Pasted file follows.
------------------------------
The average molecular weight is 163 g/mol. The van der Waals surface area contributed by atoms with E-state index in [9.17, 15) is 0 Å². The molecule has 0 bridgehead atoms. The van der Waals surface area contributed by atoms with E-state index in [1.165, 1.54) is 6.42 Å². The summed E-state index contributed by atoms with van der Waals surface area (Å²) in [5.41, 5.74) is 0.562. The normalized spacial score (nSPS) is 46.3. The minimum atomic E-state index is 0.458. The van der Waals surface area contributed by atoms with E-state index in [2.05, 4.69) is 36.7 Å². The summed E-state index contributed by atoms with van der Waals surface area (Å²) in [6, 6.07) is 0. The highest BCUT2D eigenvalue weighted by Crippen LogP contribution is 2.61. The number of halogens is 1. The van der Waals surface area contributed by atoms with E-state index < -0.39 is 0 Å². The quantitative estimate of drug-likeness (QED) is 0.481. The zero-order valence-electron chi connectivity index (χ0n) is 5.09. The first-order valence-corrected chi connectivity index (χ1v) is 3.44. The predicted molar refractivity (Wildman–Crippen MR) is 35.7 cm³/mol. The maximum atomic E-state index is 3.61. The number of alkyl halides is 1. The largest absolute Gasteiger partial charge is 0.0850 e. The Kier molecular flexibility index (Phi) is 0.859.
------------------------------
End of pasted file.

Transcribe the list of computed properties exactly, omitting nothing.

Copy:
The average molecular weight is 163 g/mol. The van der Waals surface area contributed by atoms with E-state index in [9.17, 15) is 0 Å². The molecule has 0 bridgehead atoms. The van der Waals surface area contributed by atoms with E-state index in [1.165, 1.54) is 6.42 Å². The summed E-state index contributed by atoms with van der Waals surface area (Å²) in [5.41, 5.74) is 0.562. The normalized spacial score (nSPS) is 46.3. The minimum atomic E-state index is 0.458. The van der Waals surface area contributed by atoms with E-state index in [2.05, 4.69) is 36.7 Å². The summed E-state index contributed by atoms with van der Waals surface area (Å²) in [6, 6.07) is 0. The highest BCUT2D eigenvalue weighted by Crippen LogP contribution is 2.61. The number of halogens is 1. The van der Waals surface area contributed by atoms with E-state index < -0.39 is 0 Å². The quantitative estimate of drug-likeness (QED) is 0.481. The zero-order valence-electron chi connectivity index (χ0n) is 5.09. The first-order valence-corrected chi connectivity index (χ1v) is 3.44. The predicted molar refractivity (Wildman–Crippen MR) is 35.7 cm³/mol. The maximum atomic E-state index is 3.61. The number of alkyl halides is 1. The largest absolute Gasteiger partial charge is 0.0850 e. The Kier molecular flexibility index (Phi) is 0.859.